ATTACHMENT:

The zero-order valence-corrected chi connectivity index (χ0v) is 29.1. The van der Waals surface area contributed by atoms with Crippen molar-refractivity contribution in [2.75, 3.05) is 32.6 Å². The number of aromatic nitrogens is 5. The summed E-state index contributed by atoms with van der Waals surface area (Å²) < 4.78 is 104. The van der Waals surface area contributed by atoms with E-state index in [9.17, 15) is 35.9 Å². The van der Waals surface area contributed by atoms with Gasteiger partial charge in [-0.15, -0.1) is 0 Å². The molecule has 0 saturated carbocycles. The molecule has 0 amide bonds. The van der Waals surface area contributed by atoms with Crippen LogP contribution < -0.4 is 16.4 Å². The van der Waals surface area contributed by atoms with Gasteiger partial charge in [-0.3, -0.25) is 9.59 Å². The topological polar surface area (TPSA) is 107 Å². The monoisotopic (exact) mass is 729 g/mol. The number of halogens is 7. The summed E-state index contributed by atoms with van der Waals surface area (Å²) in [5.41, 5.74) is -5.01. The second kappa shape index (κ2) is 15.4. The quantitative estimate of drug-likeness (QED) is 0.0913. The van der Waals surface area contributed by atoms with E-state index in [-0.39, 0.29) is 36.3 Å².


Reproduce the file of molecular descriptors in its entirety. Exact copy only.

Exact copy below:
The zero-order valence-corrected chi connectivity index (χ0v) is 29.1. The van der Waals surface area contributed by atoms with Crippen molar-refractivity contribution in [2.75, 3.05) is 32.6 Å². The number of aromatic nitrogens is 5. The summed E-state index contributed by atoms with van der Waals surface area (Å²) < 4.78 is 104. The van der Waals surface area contributed by atoms with E-state index in [9.17, 15) is 35.9 Å². The van der Waals surface area contributed by atoms with Gasteiger partial charge in [-0.15, -0.1) is 0 Å². The molecule has 0 saturated carbocycles. The molecule has 0 amide bonds. The van der Waals surface area contributed by atoms with Crippen LogP contribution < -0.4 is 16.4 Å². The van der Waals surface area contributed by atoms with Gasteiger partial charge in [-0.3, -0.25) is 9.59 Å². The topological polar surface area (TPSA) is 107 Å². The monoisotopic (exact) mass is 729 g/mol. The number of halogens is 7. The summed E-state index contributed by atoms with van der Waals surface area (Å²) in [5.41, 5.74) is -5.01. The second kappa shape index (κ2) is 15.4. The quantitative estimate of drug-likeness (QED) is 0.0913. The van der Waals surface area contributed by atoms with E-state index in [-0.39, 0.29) is 36.3 Å².